Strategies for Converting to SaaS

Most software businesses thinking of converting to SaaS do not have the “luxury” or opportunity of starting from scratch as a start-up business. This of course has the advantage of having a baseline revenue and customers. However, it complicates the conversion to a SaaS business. There are five approaches you can use if you currently have a software business and want to convert to SaaS.

First, and I think the most ideal way, is to develop a separate business, ideally with a different or at least separate technology stack, which is targeted toward a different but related market. The most typical example of this is an enterprise software business which targets small and medium businesses with an offer with more limited functionality. This has the advantages of being a separate business which can be managed and measured separately and should result in increased revenue and customers without cannibalizing the base business.

Second, you can redo your software so that it is multi-tenant and incorporates other SaaS friendly features to support billing, support, and data integration. This is an expensive approach which takes time. There is also the question of how you deal with the legacy software and customers. If executed well there may be some long-term flexibility to have both on-premise and SaaS versions of the software.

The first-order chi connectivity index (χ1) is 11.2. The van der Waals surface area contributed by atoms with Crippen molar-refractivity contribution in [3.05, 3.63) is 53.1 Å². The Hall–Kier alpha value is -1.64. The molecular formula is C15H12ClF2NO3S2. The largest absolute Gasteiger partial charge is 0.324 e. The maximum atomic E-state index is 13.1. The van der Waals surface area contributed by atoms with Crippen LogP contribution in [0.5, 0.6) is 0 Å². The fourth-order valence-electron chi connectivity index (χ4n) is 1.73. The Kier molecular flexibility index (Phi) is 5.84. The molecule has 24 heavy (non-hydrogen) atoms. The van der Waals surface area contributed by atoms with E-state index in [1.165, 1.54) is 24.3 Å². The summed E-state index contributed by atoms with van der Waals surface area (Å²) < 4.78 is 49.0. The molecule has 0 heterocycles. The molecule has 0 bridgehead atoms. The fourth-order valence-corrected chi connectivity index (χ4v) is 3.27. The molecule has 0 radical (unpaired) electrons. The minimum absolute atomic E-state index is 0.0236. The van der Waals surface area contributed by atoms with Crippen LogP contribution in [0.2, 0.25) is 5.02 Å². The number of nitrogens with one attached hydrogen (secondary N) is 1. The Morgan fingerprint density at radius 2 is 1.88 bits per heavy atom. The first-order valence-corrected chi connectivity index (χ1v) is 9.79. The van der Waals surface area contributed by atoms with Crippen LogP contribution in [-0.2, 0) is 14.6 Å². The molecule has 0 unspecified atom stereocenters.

Third, and this is a more short-term solution, you can individually host your software for customers. This has the advantage of being quick to market but has a higher operational cost structure than other alternatives.

Fourth, if your software will perform and run successfully in this environment you can run it on a virtual infrastructure of some type such as a public or private cloud. The cost structure is better than the third alternative but there are still challenges such as version management.

Fifth, you can adapt your software to run as part of a larger application such as Other software providers have similar marketplaces to Salesforce’s AppExchange. The adaption may be simple depending on the technology or it could be as complex as a total rewrite. The advantage to this approach is that you may not have to cannibalize your current market and you have a channel for your new offer.

None of the approaches are perfect but any of them can be successful in the right situation. One common thread through all successful conversions is that planning and executing a conversion to the SaaS business model can be complex and requires a lot of work to be successful.


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